2. O, that’s almost as good as the fanfic storm on Live Journal last year when a writer equated writing fanfic with raping a child. Another one more moderately just equated it with Paint By Numbers. Epic Fail!

    • I strongly object to the analogy of raping a child: that writer obviously has no sense of perspective nor empathy. I assume that writer’s work is lacking in depth and emotional resonance, and if I knew who that author was, I’d put him/her on my ‘never to be read’ list.

      I don’t object to the paint by numbers analogy, although some fan fic can be more creative than that.

      As it is, I’m actually part-way through reading books by both the authors who felt the author/reader relationship is abusive: guess how inclined I am to finish those books? I feel that if I do finish reading those books I am participating in an unhealthy relationship – the authors have said the author/reader relationship is abusive, therefore they don’t feel good about this relationship – so the safest course is to walk away.

      On the other hand, I have review books by the American author whose view was a marked contrast; every time I hear anything substantial about her or her books, I’m more inclined to read her works. The only reason I haven’t is because I’m flying by the seat of my pants here, juggling review books on the basis of interviews and trying to keep up. Plus I’ll probably have to use disability access to read her books because the review copies came in mass market paperback format, or I’ll have to buy electronic copies, but that takes $$ I don’t have.

      • If you choose not to read or review people’s books cause they said something offensive at some point, your reading list is gonna be pretty short;-)

        • You’re right, but it’s a matter of content and degree. If an author makes comments that show a lack of understanding or empathy, then the work isn’t going to be very good. I’ll save myself hours of reading mediocre work. If an author feels that they’re being abused in the author/reader relationship, I don’t want to participate in that relationship. If an author has a go at me – for example, attacks me on the internet or puts down Dark Matter – then I do not read his or her books and I definitely don’t review them. There are a huge number of great books out there to read, I don’t need to waste my life on poorly written books or navigating a virtual minefield.

          If you saw my TBR piles lying around the house including unsolicited books, and the number of approaches I receive from authors and publishers, you’d understand that I have to be selective – and I can afford to avoid reading books by the above-mentioned authors.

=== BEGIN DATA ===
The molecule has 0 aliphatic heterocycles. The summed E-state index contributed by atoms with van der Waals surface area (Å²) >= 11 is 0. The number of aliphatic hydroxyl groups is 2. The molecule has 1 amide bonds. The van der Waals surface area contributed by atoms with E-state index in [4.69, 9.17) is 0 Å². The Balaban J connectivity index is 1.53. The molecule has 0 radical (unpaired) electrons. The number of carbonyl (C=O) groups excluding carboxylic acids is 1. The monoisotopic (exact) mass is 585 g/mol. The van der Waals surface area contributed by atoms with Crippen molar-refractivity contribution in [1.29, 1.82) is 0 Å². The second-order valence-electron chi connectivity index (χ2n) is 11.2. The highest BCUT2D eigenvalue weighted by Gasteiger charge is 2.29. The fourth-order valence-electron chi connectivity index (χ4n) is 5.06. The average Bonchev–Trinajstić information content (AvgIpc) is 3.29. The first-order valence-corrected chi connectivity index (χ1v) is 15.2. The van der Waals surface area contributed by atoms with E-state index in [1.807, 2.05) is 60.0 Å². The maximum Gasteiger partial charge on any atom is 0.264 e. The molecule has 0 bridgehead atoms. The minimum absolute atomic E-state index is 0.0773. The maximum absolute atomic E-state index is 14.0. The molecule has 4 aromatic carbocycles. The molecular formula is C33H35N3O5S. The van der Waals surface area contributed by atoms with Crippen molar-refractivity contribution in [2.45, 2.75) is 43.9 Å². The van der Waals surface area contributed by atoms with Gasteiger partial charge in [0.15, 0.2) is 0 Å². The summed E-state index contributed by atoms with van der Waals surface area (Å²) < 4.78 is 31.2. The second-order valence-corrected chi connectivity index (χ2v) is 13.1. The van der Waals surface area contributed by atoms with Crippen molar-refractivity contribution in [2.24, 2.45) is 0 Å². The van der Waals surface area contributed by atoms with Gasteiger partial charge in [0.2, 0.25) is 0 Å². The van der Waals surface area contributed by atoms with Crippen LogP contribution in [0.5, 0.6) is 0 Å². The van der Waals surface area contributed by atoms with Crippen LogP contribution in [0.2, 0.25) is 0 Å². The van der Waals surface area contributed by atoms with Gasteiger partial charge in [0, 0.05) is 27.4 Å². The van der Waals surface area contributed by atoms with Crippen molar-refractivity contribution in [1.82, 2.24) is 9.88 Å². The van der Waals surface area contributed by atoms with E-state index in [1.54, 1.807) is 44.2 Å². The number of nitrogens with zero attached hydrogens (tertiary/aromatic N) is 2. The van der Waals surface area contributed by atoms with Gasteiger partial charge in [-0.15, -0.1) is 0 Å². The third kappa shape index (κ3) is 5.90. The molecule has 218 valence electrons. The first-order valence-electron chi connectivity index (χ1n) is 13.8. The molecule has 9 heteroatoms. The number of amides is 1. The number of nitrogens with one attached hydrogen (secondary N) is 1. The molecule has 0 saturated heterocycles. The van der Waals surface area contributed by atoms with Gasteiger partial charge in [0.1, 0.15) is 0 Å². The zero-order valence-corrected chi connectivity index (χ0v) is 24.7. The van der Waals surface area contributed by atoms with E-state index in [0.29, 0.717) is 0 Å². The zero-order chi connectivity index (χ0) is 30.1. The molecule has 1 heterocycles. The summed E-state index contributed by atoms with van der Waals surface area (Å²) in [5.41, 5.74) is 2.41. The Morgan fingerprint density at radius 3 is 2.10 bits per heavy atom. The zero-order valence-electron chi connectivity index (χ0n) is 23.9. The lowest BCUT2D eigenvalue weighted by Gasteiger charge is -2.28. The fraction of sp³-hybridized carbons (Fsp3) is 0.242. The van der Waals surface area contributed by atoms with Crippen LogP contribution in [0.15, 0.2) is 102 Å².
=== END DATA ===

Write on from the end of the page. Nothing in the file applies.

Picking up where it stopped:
3. I have to say I agree with this post after observing the same conversation. The only way I could see the author as being in an ‘abusive’ relationship with readers is if those readers are actually bullying or harassing those authors (either directly or indirectly, eg. posting unjustified negative reviews), or vice versa. I had always assumed that authors liked attention from readers rather than being threatened by it; otherwise, they wouldn’t be trying to get published, and would just keep manuscripts in a shoebox somewhere and would find another way to earn a living.

    I can understand an author’s frustration/irritation if someone wrote fan-fiction of their work in which characters were changed on some fundamental level (if they even read it, and I’m guessing most authors wouldn’t read fan-fiction of their own work), but every reader takes something different from a book. I’ve never written fan-fiction myself, but I’ve always just seen it as a way for readers to interact with the story; even if it’s not quite in the way the author intended, it might be what makes more sense to them or suits their emotional needs, for lack of a better phrase (sort of like how I buy a fishing tackle box and then use it to store art supplies; not its intended use, but it doesn’t hurt the manufacturers of the tackle box). Also fan-fiction wouldn’t have any effect on how the original author will write future novels or change the story for the general public, so it’s not like any real damage is done in most cases.

    Then again, I’m just an unpublished writer noodling away at a first draft of her own novel, so what do I know? 😀